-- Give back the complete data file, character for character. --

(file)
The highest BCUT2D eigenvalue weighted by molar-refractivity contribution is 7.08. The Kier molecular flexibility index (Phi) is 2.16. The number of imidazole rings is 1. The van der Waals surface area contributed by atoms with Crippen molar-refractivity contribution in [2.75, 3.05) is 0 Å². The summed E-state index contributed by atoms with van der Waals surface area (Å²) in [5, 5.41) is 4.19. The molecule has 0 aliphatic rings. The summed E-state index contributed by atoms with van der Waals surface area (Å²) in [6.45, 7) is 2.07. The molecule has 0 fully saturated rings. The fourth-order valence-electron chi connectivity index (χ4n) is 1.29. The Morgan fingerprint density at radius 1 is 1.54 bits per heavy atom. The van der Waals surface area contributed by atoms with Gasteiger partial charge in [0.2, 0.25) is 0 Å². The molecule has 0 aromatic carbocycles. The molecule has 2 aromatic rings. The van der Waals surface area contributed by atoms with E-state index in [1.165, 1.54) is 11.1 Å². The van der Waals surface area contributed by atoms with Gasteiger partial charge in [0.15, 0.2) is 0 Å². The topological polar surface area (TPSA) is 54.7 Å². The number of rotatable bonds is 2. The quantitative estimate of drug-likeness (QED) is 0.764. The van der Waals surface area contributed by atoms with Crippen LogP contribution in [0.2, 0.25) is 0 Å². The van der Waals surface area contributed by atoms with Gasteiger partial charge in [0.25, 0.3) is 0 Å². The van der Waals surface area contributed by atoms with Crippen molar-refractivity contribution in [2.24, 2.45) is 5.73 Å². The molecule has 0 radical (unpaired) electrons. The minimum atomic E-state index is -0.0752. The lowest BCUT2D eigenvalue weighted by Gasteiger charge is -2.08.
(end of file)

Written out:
The highest BCUT2D eigenvalue weighted by molar-refractivity contribution is 7.08. The Kier molecular flexibility index (Phi) is 2.16. The number of imidazole rings is 1. The van der Waals surface area contributed by atoms with Crippen molar-refractivity contribution in [2.75, 3.05) is 0 Å². The summed E-state index contributed by atoms with van der Waals surface area (Å²) in [5, 5.41) is 4.19. The molecule has 0 aliphatic rings. The summed E-state index contributed by atoms with van der Waals surface area (Å²) in [6.45, 7) is 2.07. The molecule has 0 fully saturated rings. The fourth-order valence-electron chi connectivity index (χ4n) is 1.29. The Morgan fingerprint density at radius 1 is 1.54 bits per heavy atom. The van der Waals surface area contributed by atoms with Gasteiger partial charge in [0.2, 0.25) is 0 Å². The molecule has 0 aromatic carbocycles. The molecule has 2 aromatic rings. The van der Waals surface area contributed by atoms with E-state index in [1.165, 1.54) is 11.1 Å². The van der Waals surface area contributed by atoms with Gasteiger partial charge in [0.15, 0.2) is 0 Å². The topological polar surface area (TPSA) is 54.7 Å². The number of rotatable bonds is 2. The quantitative estimate of drug-likeness (QED) is 0.764. The van der Waals surface area contributed by atoms with Crippen LogP contribution in [0.2, 0.25) is 0 Å². The van der Waals surface area contributed by atoms with Gasteiger partial charge in [0.25, 0.3) is 0 Å². The van der Waals surface area contributed by atoms with Crippen molar-refractivity contribution in [2.24, 2.45) is 5.73 Å². The molecule has 0 radical (unpaired) electrons. The minimum atomic E-state index is -0.0752. The lowest BCUT2D eigenvalue weighted by Gasteiger charge is -2.08.